I think I'm speaking for everyone in racing when I say we are sad to see our old friend R.J. Reynolds pull out of the sport. It is especially an unhappy time for those of us who were around when the tobacco company got into stock car racing.
The Winston-Salem, North Carolina-based company entered NASCAR in 1971 and has done so much for our sport you cannot begin to describe all the many ways those people helped.
At the time, the sport was in desperate need of money and promotion. Then Reynolds announced it would sponsor the series. It called the series Winston Cup, and Winston did everything it could do, and more. Just the fact that such a company would become involved was a major step forward for our racing. Winston's involvement brought other major companies into the sport as sponsors. People came down out of their Madison Avenue offices to see how Reynolds was using racing as a sports marketing vehicle, and many of them stayed.
Winston picked up the sport when it was just about flat on its face. These people, and there was a whole department of them headed by the late Ralph Seagraves, promoted the sport every way possible, and dressed up racetracks with red and white paint. In other words, they let everybody know the races were coming to town.
The U.S. government kept Reynolds from advertising on television, and that is one of the big reasons the Winston people turned their attention toward stock car racing in 1971. Then, all along, the government kept putting the clamps on what Reynolds was doing. Reynolds folks even had to be careful with their cigarette signs, and not get them in front of a television camera.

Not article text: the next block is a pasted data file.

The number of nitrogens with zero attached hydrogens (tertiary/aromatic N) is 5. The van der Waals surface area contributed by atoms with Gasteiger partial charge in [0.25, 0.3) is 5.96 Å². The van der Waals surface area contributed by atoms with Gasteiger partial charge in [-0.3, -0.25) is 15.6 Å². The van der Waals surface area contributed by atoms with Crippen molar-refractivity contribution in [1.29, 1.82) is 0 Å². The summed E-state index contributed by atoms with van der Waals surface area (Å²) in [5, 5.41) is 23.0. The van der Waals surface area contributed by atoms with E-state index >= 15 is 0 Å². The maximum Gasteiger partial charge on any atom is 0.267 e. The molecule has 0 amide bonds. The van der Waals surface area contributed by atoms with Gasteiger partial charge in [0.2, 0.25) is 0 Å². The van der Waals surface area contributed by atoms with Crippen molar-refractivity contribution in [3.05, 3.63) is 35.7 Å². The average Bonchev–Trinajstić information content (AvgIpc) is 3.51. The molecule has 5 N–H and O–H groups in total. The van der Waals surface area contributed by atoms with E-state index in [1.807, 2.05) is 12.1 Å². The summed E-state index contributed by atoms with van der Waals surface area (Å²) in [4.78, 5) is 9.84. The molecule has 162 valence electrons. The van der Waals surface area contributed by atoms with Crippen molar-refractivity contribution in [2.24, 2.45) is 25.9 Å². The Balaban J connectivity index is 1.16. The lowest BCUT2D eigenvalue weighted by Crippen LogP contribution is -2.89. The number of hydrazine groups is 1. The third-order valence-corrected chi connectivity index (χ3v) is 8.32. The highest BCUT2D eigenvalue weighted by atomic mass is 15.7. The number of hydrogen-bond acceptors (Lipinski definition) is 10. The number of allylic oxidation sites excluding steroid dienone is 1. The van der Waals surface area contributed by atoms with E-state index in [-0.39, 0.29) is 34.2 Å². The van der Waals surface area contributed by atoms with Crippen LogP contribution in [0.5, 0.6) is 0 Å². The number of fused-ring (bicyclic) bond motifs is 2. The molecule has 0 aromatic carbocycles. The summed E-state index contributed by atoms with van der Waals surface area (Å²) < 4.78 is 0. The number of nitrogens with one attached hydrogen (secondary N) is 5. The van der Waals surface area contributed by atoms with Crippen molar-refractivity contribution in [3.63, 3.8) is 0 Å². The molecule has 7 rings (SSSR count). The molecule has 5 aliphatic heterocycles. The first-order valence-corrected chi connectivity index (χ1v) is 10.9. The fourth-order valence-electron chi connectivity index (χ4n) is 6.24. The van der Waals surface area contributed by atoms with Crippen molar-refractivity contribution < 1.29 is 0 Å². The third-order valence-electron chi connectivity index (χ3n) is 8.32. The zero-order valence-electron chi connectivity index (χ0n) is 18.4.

The smoking thing, the cigarettes, the government, the whole bit-it all just kept getting bigger and bigger until it had gotten to the place where Winston was not holding us back, but it wasn't moving us forward, either.
Nextel comes into the sponsorship picture now, and there are certain advantages over our former series sponsor. It's up to these people to carry us to the next level. They can do it because they will be able to reach the younger market. Nextel can advertise and promote on the high school level, or even to kids down in the grades. Winston could not do this. I think you will see Nextel go after the youth market right away.
We hate to see Winston leave, but we welcome Nextel.
RealignmentNow, another thing I have mixed emotions about is the future adjustment of the schedule: the Southern 500 date being moved to California, and Rockingham losing its fall date.
Don't forget, I've been going to Darlington on Labor Day weekend since the first Southern 500 in 1950. I helped Daddy get his car ready for that very first race. So, what I am saying is that I have a lot of grand memories about Darlington and those Southern 500 weekends. That was always one of the best weekends of racing for NASCAR drivers. We seemed to have a lot of fun during the week of the Southern 500, and I think the fans did, too.